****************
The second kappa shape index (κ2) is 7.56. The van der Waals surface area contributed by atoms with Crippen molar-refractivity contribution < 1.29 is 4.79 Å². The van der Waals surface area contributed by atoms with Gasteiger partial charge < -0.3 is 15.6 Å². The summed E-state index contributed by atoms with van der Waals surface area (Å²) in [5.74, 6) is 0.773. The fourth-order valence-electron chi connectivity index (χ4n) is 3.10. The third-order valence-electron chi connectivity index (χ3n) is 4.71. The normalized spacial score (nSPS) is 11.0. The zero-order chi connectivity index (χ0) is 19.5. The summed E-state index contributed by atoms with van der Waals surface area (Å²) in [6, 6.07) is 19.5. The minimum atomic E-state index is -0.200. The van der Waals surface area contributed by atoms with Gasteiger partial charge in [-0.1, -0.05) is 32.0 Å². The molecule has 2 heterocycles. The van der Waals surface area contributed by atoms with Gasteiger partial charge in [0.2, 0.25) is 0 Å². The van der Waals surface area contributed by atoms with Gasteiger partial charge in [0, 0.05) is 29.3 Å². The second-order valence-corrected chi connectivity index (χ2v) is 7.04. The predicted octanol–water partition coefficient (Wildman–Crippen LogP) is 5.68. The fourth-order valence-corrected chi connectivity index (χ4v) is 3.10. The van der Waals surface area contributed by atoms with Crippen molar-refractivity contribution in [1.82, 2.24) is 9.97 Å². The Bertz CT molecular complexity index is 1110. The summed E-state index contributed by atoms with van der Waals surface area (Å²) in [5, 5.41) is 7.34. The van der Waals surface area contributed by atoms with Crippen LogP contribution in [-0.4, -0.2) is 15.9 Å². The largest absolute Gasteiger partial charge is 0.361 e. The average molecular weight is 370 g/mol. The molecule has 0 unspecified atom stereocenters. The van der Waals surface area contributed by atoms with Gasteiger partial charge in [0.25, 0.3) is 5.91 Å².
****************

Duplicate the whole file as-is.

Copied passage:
The second kappa shape index (κ2) is 7.56. The van der Waals surface area contributed by atoms with Crippen molar-refractivity contribution < 1.29 is 4.79 Å². The van der Waals surface area contributed by atoms with Gasteiger partial charge < -0.3 is 15.6 Å². The summed E-state index contributed by atoms with van der Waals surface area (Å²) in [5.74, 6) is 0.773. The fourth-order valence-electron chi connectivity index (χ4n) is 3.10. The third-order valence-electron chi connectivity index (χ3n) is 4.71. The normalized spacial score (nSPS) is 11.0. The zero-order chi connectivity index (χ0) is 19.5. The summed E-state index contributed by atoms with van der Waals surface area (Å²) in [6, 6.07) is 19.5. The minimum atomic E-state index is -0.200. The van der Waals surface area contributed by atoms with Gasteiger partial charge in [-0.1, -0.05) is 32.0 Å². The molecule has 2 heterocycles. The van der Waals surface area contributed by atoms with Gasteiger partial charge in [0.2, 0.25) is 0 Å². The van der Waals surface area contributed by atoms with Gasteiger partial charge in [0, 0.05) is 29.3 Å². The second-order valence-corrected chi connectivity index (χ2v) is 7.04. The predicted octanol–water partition coefficient (Wildman–Crippen LogP) is 5.68. The fourth-order valence-corrected chi connectivity index (χ4v) is 3.10. The van der Waals surface area contributed by atoms with Crippen molar-refractivity contribution in [1.82, 2.24) is 9.97 Å². The Bertz CT molecular complexity index is 1110. The summed E-state index contributed by atoms with van der Waals surface area (Å²) in [5, 5.41) is 7.34. The van der Waals surface area contributed by atoms with Crippen LogP contribution in [-0.4, -0.2) is 15.9 Å². The largest absolute Gasteiger partial charge is 0.361 e. The average molecular weight is 370 g/mol. The molecule has 0 unspecified atom stereocenters. The van der Waals surface area contributed by atoms with Gasteiger partial charge in [0.25, 0.3) is 5.91 Å².